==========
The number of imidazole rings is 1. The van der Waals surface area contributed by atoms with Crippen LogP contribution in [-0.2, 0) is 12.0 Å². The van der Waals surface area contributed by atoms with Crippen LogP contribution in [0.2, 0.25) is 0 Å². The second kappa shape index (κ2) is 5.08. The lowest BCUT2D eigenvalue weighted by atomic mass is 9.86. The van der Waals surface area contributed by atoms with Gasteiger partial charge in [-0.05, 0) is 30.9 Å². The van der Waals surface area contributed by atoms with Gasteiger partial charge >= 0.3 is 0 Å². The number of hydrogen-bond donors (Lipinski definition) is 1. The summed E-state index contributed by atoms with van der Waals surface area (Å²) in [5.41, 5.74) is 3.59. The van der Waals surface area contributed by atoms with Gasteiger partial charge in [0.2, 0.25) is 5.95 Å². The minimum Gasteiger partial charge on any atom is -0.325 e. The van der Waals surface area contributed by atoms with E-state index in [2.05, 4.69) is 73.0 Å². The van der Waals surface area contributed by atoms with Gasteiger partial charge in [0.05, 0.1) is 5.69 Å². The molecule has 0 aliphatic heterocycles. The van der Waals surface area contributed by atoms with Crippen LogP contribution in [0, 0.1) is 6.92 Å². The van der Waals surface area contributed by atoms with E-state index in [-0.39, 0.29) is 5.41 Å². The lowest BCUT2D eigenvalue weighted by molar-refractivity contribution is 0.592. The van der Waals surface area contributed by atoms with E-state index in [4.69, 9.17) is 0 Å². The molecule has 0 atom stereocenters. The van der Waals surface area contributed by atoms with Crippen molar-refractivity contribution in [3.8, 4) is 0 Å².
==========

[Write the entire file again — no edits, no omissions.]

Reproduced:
The number of imidazole rings is 1. The van der Waals surface area contributed by atoms with Crippen LogP contribution in [-0.2, 0) is 12.0 Å². The van der Waals surface area contributed by atoms with Crippen LogP contribution in [0.2, 0.25) is 0 Å². The second kappa shape index (κ2) is 5.08. The lowest BCUT2D eigenvalue weighted by atomic mass is 9.86. The van der Waals surface area contributed by atoms with Gasteiger partial charge in [-0.05, 0) is 30.9 Å². The van der Waals surface area contributed by atoms with Gasteiger partial charge >= 0.3 is 0 Å². The number of hydrogen-bond donors (Lipinski definition) is 1. The summed E-state index contributed by atoms with van der Waals surface area (Å²) in [5.41, 5.74) is 3.59. The van der Waals surface area contributed by atoms with Gasteiger partial charge in [0.2, 0.25) is 5.95 Å². The minimum Gasteiger partial charge on any atom is -0.325 e. The van der Waals surface area contributed by atoms with E-state index in [2.05, 4.69) is 73.0 Å². The van der Waals surface area contributed by atoms with Gasteiger partial charge in [0.05, 0.1) is 5.69 Å². The molecule has 0 aliphatic heterocycles. The van der Waals surface area contributed by atoms with Crippen LogP contribution in [0, 0.1) is 6.92 Å². The van der Waals surface area contributed by atoms with E-state index in [-0.39, 0.29) is 5.41 Å². The lowest BCUT2D eigenvalue weighted by molar-refractivity contribution is 0.592. The van der Waals surface area contributed by atoms with E-state index in [4.69, 9.17) is 0 Å². The molecule has 0 atom stereocenters. The van der Waals surface area contributed by atoms with Crippen molar-refractivity contribution in [3.8, 4) is 0 Å².